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So I read this sentence in a textbook but i don't know which subject, the bank or the corporate client, is having its foreign exchange risk decreased. I THINK its the corporate client...

"For example, a bank might enter into a derivatives transaction with a corporate client to help it reduce its foreign exchange risk."

i.e. is the "it" referring to the bank or the corporate client.

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    It's not really two subjects--it's two nouns, one of which is the object of a preposition. The sentence is ambiguous. "it" is closest to "client", which would argue for your interpretation, but this could have been more clearly written. – Xanne Mar 7 '17 at 4:31
  • "It" refers to the bank. It can't refer to the corporate client, because then then the logical subject of "help" would have the same reference as its object: " ... (for the corporate client) to help itself/*it ...". That requires a reflexive pronoun. – Greg Lee Mar 7 '17 at 4:31
  • I'd say that the subject of "help" is "a bank" (it's the bank that is doing the helping; that's "what they do"). So the most likely antecedent of "it" is "a corporate client". The infinitival clause "to help it reduce its foreign exchange risk" is a purpose adjunct, cf. "in order to help it reduce its foreign exchange risk". – BillJ Mar 7 '17 at 13:58
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It can help to consider something simpler.

Sally made an agreement with Mark.

We may wonder a) why she made the agreement, and b) what was the agreement. Let us suppose that she will mow his lawn and, in return, he will pay her.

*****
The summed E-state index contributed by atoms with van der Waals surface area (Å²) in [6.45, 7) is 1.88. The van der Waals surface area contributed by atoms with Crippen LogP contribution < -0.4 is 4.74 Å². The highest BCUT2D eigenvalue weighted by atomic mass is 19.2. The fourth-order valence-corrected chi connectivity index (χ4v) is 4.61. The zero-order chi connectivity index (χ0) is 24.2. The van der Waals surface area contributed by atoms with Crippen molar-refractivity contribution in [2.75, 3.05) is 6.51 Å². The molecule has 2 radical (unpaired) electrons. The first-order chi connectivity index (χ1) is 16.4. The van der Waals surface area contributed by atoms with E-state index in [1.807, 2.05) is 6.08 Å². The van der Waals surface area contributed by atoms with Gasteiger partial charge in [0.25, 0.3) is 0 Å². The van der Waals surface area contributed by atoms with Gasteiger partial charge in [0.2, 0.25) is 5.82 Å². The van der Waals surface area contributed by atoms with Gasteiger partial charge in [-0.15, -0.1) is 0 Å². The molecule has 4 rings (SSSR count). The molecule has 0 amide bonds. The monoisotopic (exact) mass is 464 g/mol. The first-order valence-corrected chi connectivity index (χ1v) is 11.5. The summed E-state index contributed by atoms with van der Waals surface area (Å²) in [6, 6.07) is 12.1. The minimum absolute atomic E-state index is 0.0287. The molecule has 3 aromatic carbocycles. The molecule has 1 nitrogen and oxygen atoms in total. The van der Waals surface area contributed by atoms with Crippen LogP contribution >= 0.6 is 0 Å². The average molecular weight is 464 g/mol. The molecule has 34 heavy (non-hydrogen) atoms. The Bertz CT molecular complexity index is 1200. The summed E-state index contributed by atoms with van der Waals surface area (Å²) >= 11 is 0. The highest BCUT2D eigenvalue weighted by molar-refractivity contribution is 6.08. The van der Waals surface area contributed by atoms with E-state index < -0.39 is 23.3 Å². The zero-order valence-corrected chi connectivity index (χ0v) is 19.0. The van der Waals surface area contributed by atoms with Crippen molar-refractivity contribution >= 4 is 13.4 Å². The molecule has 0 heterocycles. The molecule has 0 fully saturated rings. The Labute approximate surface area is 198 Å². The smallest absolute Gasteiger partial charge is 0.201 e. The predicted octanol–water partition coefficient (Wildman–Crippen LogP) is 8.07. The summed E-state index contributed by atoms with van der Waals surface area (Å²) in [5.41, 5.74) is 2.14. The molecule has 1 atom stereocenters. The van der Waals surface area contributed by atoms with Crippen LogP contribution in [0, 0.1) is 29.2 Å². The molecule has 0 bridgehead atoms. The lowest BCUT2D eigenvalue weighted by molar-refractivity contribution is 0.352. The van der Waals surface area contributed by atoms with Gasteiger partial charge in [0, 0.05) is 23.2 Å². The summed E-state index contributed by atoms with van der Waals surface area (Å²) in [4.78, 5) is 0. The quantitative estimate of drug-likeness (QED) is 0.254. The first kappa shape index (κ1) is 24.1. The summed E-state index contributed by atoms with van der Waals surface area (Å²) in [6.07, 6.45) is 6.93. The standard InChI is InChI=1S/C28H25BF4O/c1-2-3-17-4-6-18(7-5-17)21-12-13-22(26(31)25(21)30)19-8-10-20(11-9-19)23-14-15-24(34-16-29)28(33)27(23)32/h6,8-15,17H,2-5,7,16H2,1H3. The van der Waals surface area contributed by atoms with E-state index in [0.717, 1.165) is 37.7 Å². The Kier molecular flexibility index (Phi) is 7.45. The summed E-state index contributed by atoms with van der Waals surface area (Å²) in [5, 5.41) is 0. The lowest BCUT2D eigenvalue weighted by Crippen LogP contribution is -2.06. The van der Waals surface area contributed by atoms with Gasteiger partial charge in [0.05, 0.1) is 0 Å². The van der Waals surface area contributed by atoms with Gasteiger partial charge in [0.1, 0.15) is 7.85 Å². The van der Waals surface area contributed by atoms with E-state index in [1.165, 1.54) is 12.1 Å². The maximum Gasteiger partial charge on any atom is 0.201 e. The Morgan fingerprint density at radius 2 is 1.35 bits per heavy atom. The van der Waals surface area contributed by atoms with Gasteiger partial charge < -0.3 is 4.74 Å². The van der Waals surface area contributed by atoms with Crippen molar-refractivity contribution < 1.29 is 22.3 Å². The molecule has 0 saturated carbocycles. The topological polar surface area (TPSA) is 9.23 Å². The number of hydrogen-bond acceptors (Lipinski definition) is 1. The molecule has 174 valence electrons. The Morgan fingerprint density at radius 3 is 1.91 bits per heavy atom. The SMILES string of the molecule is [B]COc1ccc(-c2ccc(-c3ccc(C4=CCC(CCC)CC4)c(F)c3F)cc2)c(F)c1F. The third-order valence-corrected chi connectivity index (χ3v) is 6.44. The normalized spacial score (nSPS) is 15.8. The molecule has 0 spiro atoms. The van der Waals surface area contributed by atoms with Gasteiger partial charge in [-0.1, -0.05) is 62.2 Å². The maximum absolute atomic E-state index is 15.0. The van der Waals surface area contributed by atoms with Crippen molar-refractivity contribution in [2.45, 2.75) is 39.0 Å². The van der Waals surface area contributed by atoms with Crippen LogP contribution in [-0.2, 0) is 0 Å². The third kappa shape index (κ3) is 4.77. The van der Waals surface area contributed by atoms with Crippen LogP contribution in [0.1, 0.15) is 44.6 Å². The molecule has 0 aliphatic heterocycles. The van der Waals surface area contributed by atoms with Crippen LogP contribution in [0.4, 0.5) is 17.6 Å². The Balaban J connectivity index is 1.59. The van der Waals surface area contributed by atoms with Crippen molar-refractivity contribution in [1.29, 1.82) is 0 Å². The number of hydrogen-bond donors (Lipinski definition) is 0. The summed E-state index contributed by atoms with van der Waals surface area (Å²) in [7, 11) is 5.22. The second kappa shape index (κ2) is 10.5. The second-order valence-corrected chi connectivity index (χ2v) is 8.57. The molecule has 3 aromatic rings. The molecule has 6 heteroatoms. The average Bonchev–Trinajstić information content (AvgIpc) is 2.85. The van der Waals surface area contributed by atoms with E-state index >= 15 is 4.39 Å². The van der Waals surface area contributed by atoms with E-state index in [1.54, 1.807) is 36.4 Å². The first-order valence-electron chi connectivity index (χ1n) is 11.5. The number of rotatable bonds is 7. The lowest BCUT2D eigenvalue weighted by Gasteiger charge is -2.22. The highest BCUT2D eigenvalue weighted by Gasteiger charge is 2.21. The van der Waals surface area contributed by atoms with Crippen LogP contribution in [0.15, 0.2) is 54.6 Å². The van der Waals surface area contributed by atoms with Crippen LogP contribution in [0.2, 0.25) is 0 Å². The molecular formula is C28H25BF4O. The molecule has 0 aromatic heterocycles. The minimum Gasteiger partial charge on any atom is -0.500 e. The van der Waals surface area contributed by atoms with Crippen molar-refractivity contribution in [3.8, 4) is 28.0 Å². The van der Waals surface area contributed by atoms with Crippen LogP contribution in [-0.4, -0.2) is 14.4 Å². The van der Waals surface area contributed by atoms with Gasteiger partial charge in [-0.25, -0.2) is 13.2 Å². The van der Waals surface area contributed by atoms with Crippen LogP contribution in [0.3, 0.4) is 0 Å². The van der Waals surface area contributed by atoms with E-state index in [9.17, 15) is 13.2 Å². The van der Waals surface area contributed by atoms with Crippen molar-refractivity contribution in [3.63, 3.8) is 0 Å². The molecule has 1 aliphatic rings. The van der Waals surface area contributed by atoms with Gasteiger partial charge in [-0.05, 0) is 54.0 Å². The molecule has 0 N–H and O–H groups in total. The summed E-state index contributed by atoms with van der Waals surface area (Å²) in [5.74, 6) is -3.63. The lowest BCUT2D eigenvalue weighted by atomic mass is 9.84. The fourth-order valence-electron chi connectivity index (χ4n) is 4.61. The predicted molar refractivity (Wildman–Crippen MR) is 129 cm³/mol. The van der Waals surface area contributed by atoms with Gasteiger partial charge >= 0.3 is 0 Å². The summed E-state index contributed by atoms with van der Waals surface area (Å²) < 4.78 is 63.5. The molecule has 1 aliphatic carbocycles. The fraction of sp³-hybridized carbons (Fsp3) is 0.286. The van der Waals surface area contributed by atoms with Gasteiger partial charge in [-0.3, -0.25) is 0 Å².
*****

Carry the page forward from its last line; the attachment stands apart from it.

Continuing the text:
Sally made an agreement with Mark to help her reduce her debts

tells us why she made the agreement, the money he pays her will go some way to paying off her debts.

Sally made an agreement with Mark to mow his lawn

tells us the nature of the agreement, from Sally's perspective.

But what was the nature of the agreement from Mark's point of view?

Mark made an agreement with Sally to help her reduce her debts.

That is what he agreed, in exchange for his lawn being mown.

So we have the following two statements:

Mark made an agreement with Sally to help her reduce her debts.

Sally made an agreement with Mark to help her reduce her debts.

One tells us what Mark agreed to do, and the other tells us why Sally entered the agreement.

Now lets consider the same arrangement being made between Andrew and Richard.

Richard made an agreement with Andrew to help him reduce his debts.

Now we are confused. We don't know whether we are being told why Richard made the agreement (to reduce Richard's debts) or what Richard agreed to do (reduce Andrew's debts).

Back to OPs question.

a bank might enter a transaction with a client to help it reduce its risks

is ambiguous because we do not know whether we are being told why the bank entered the transaction, or what the transaction was. Which of the many meanings of "to" is being used here?

There is a convention that a word such as "him" (or "it" as an object) refers to the most recently mentioned antecedent noun with which it agrees in gender etc. So "him" is Andrew and "it" is the client.

However this does not really help in practice because not everybody follows the convention, and even people who do may get it wrong.

We usually use "help" to refer to helping someone else, so that suggests the client, but as shown above it is perfectly ok to help oneself.

I would conclude that the sentence is simply ambiguous and not a very good example of whatever it was supposed to be an example of.

Sometimes in such cases we can determine the meaning from context.

The boy made an arrangement with a retired maths teacher to help him with his homework.

It is not likely that the boy is helping the teacher, we conclude the teacher is helping the boy.

In the case of the bank and the client, business ethics suggest it is the client who should be being helped, and banks do offer such arrangements to allow clients to hedge against currency risks. So this further suggests "it" is the client. On the other hand, how ethical are banks?

In conclusion, I don't think we can be sure, but "it" is most likely the client.

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  • "Something simpler"? Perhaps your thorough answer could be shortened a tad, for the sake of the reader. – Yosef Baskin Mar 7 '17 at 19:38

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